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Gliders Showed Forecasting Progress During Hurricane Florence

The gliders' deployment in Hurricane Florence found that subsurface temperatures were about 25 degrees Fahrenheit cooler than the ocean modeling predicted without their input. Another glider helped define the Gulf Stream.

(TNS) — Angus is a sleek, yellow underwater glider with a tough carbon fiber shell that came in handy when a shark crunched down hard on it recently.

"In this section here, there was dental material left behind," said UGA Skidaway Institute of Oceanography researcher Catherine Edwards as she showed off her $270,000 "baby" in a lab where it was being repaired. "It left shark teeth behind, or a part of one." A few years ago a sea turtle tried to mate with a glider that Edwards was using to study plankton.

Gliders' adventures with wildlife make them relatable, but it's their ability to help predict hurricane intensity that is really getting attention.

Edwards was part of a national effort last year to launch gliders as hurricanes approached and gather better data on ocean temperatures to feed into hurricane models. The help is needed because while forecasters have improved their ability to predict the paths of storms, storm intensity is something that's been tough to get right.

"You can look at the trends over 50 years in track error," Edwards said. "And that's gotten a lot better; it goes down over time. We have better forecasts, further in advance. So we've got five-day forecast now that are accurate instead of just three days. But again, that's for track. But If you look at how intensity error changes over time, it's pretty flat."

That has real life consequences for emergency managers and residents who decide to stay or evacuate based in part on the category of storm expected. Two storms from the 2018 hurricane season provide examples of how quickly storm intensity can change. Hurricane Florence was predicted to be a Category 5 storm, but it weakened significantly before making landfall in North Carolina as a Category 1 storm on September 14. On the other hand, a month later, Hurricane Michael grew from a Category 1 to a Category 5 storm in just two days and hit the Florida panhandle on October 10.

Warm water fuels hurricane intensity and cool water dials it down. Models already use sea surface temperatures supplied by satellite. But gliders like Angus provide accurate, real time information about water temperature beneath the sea surface, providing a three-dimensional picture. Gliders, which propel themselves by changing their buoyancy and center of gravity, use satellite phones to transmit recorded data when they surface. Guided remotely, their missions can last up to months.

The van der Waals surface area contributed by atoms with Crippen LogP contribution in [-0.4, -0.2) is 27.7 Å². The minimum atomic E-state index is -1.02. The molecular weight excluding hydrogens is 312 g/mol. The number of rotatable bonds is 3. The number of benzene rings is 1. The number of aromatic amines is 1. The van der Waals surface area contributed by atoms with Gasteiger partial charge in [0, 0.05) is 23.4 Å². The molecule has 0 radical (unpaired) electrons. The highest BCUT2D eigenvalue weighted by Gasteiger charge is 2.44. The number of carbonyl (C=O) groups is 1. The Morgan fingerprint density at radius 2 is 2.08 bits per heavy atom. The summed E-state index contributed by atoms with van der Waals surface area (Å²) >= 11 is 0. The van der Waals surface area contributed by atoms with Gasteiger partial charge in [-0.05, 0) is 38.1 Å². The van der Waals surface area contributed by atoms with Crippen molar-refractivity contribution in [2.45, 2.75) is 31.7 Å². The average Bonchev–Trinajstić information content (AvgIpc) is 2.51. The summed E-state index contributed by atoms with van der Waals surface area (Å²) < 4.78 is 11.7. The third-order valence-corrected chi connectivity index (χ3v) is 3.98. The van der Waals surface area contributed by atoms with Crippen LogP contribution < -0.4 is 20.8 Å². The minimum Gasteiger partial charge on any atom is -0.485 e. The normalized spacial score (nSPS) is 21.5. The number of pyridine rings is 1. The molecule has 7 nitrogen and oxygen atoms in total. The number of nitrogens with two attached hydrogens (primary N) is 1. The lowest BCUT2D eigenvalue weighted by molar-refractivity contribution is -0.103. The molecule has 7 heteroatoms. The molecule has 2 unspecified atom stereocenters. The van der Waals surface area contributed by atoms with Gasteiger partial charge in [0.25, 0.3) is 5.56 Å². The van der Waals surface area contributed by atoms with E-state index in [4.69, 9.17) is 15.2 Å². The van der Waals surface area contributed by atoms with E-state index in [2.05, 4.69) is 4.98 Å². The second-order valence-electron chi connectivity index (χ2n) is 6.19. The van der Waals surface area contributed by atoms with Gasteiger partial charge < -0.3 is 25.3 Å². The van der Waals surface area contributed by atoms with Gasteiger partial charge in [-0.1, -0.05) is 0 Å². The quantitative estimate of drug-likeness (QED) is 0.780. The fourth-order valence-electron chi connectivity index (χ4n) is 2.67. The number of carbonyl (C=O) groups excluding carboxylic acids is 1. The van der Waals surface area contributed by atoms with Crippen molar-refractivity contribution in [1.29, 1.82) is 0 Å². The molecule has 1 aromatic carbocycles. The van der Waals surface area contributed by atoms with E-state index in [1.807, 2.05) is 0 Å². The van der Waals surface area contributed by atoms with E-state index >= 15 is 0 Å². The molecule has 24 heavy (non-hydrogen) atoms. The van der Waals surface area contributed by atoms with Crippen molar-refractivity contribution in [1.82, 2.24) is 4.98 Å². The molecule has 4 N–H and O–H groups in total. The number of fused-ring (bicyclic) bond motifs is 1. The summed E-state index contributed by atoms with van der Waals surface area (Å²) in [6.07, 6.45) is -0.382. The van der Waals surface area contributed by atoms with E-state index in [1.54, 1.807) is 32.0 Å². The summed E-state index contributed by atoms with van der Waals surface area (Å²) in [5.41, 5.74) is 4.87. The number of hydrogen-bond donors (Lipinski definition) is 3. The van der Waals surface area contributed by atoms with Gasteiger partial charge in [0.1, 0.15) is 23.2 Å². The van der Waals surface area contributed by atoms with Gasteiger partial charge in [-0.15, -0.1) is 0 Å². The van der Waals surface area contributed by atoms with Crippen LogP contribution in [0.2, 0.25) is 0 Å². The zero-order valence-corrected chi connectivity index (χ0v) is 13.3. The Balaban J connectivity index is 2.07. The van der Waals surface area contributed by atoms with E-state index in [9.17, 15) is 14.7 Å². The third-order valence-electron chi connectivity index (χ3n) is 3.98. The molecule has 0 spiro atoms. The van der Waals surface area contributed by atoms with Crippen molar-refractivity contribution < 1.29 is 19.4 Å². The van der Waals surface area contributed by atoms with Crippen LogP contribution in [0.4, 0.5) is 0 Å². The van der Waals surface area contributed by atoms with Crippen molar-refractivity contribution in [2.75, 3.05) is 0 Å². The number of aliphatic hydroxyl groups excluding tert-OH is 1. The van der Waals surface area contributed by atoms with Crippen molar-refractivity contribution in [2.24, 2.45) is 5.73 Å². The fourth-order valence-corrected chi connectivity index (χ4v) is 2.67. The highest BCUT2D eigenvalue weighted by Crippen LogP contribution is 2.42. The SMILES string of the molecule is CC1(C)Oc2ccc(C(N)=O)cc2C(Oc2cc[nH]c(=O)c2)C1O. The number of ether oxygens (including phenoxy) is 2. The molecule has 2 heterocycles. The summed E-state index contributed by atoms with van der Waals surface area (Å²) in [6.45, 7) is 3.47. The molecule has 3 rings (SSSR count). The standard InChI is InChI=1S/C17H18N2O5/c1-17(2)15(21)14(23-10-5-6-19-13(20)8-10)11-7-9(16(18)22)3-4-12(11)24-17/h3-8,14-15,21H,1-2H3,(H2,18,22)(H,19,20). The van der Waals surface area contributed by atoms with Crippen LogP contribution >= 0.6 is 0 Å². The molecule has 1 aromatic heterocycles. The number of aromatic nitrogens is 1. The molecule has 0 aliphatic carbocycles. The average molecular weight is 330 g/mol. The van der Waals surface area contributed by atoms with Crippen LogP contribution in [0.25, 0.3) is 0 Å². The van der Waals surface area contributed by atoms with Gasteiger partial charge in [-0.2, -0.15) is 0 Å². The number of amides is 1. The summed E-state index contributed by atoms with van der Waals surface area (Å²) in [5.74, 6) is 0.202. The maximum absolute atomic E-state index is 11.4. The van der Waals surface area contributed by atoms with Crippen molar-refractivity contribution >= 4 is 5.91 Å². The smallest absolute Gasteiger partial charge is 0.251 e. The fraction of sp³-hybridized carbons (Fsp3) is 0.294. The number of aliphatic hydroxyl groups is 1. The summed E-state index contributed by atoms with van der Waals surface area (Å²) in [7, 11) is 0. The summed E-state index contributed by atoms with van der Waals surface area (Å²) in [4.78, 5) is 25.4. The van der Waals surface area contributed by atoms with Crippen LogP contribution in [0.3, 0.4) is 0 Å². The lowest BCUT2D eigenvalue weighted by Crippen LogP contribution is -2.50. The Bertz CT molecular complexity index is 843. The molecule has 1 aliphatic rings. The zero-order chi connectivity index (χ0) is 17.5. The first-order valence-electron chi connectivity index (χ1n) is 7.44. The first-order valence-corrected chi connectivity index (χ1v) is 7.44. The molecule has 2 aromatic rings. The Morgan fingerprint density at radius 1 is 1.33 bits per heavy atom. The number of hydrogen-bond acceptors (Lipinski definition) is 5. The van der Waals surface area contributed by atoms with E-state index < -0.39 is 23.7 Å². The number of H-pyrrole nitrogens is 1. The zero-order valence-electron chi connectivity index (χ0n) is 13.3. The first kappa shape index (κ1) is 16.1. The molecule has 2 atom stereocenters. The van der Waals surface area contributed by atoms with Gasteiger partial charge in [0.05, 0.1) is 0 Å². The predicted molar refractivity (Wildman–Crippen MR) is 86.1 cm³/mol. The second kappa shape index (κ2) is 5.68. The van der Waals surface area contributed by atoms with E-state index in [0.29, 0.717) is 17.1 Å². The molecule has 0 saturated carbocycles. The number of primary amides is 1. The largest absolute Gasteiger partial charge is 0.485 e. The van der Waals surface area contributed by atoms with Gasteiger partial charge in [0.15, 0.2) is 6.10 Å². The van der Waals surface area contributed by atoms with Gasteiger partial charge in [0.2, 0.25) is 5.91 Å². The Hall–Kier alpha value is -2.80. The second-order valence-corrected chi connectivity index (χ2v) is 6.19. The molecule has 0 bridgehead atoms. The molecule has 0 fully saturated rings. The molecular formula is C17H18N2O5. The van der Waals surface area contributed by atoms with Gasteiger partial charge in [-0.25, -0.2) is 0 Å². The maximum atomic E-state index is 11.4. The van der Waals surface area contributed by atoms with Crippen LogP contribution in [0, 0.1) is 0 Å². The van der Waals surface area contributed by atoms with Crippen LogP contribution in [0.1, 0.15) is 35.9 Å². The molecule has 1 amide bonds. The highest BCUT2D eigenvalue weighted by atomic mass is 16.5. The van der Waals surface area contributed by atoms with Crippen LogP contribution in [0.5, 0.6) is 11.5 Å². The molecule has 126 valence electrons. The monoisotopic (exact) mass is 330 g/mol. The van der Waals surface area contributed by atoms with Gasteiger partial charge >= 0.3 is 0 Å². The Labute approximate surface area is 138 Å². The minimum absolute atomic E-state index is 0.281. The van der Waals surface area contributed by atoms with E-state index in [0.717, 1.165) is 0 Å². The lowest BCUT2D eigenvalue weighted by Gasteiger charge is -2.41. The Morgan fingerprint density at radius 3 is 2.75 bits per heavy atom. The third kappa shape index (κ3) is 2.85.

"So the satellites are picking up the surface temperature," Edwards said. "It's a skin, it's just the surface temperature, and clouds are getting in the way. You know, when you've got hurricanes coming, you kind of don't always have a clear view of what's going on."

The gliders' deployment in Hurricane Florence found that subsurface temperatures were approximately 25 degrees Fahrenheit cooler than the ocean modeling predicted without their input. Another glider deployed ahead of the storm in collaboration with researchers at the University of South Florida helped define the edge of the Gulf Stream, an ocean feature that can also provide energy to landfalling hurricanes.

"So it's possible that the data from that glider already improved any tropical storm predictions that use ocean models and take that glider data into account, because the Gulf Stream is so important in our region," Edwards said.

Those results are attracting attention. Marshall Shepherd, director of the University of Georgia's Atmospheric Sciences Program and a regular contributor to Forbes, recently wrote about Edwards' glider research there.

"Advances in hurricane intensity forecasts will only be realized when internal heat and ocean-atmosphere exchange processes associated with the hurricane are resolved," Shepherd wrote. "These robotic gliders offer another important piece to a complex puzzle."

Edwards and her colleagues at the Southeast Coastal Ocean Observing Regional Association are making plans for the 2019 hurricane season. Funded by a $220,000 grant from the National Oceanic and Atmospheric Administration, they plan to pre-position a number of gliders in strategic locations to be ready for deployment in advance of incoming storms.

"We are preparing three gliders, one in North Carolina, one here at Skidaway and one down in Florida," she said. "And we're going to have them stashed and waiting and watching."



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